In another piece, “American Icon,” we follow a black Lincoln Continental which the artist says “advertises New York success and commands center stage.” Sheik apartments crowd the Upper West Side skyline, but we are at street level among the yellow cabs and school buses, always looking up. Continuing this tone of melancholic musing is perhaps Pronko’s most impressively visual work here, “Art in the Dark.” In this nearly surreal night scene, equal parts Edward Hopper-noirish and William Turner ecstasy, we share a space in the shadows with two other faceless, non-descript onlookers. We are witnessing more than a century of art in the park: a contemporary video by a Dutch artist alongside an unaware 19th century statue of politician Roscoe Conkling. But dominating the scene is the hypnotic wall of brilliant apartment lights that celebrate the success of those who “can make it anywhere” while the rest of us can only look on and dream.
While Pronko is emotionally invested in the lyrical narratives of her paintings, Bruhn keeps an intellectual distance from his subject with a socio-political point of view. His part journalistic, part commentary street scenes capture both the tourist and the outsider to the city’s pace and glam lifestyle and contrasts it with those New Yorkers with thrive in it. A quick study of the work in this exhibit shows with whom his sympathy lays.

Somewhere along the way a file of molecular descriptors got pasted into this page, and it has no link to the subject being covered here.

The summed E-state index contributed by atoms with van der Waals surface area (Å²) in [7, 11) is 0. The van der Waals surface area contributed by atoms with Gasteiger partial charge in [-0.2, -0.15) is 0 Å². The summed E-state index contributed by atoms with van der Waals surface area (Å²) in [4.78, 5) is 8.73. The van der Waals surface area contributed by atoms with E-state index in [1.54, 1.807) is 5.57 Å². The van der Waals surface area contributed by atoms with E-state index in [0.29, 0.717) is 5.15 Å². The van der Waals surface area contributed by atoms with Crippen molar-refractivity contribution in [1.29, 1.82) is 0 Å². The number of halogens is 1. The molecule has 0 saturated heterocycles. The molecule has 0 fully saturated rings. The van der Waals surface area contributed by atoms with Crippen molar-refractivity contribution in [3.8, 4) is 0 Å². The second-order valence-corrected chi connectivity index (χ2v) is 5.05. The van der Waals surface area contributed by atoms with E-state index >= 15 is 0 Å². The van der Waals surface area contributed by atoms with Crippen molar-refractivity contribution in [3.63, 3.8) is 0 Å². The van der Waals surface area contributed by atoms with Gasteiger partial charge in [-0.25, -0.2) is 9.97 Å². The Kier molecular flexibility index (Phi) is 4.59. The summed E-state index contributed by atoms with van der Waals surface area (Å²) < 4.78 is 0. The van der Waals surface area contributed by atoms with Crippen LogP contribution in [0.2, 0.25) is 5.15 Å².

“Notice, for example the poor schlub on the street at the bottom of the photograph (tequila bottle advertisement scenario),“ Bruhn says in his show statement. “He doesn’t look anything like the figures on the billboard. He is small and dark and is walking through a linear sea of tequila bottles…so we might say he’s a man trying to achieve a state of grace through consumption—of booze in this case—as the billboard is suggesting he should.”
Presumptive and argumentative? Perhaps, but Bruhn’s expressionistic and provocative imagery throughout demands rather than invites interpretation. And though the work takes great advantage of such serendipitous moments as above, he is quick to point out Louis Pasteur’s truism: “Chance favors the prepared mind.” One might add, “The professional creates his own luck.”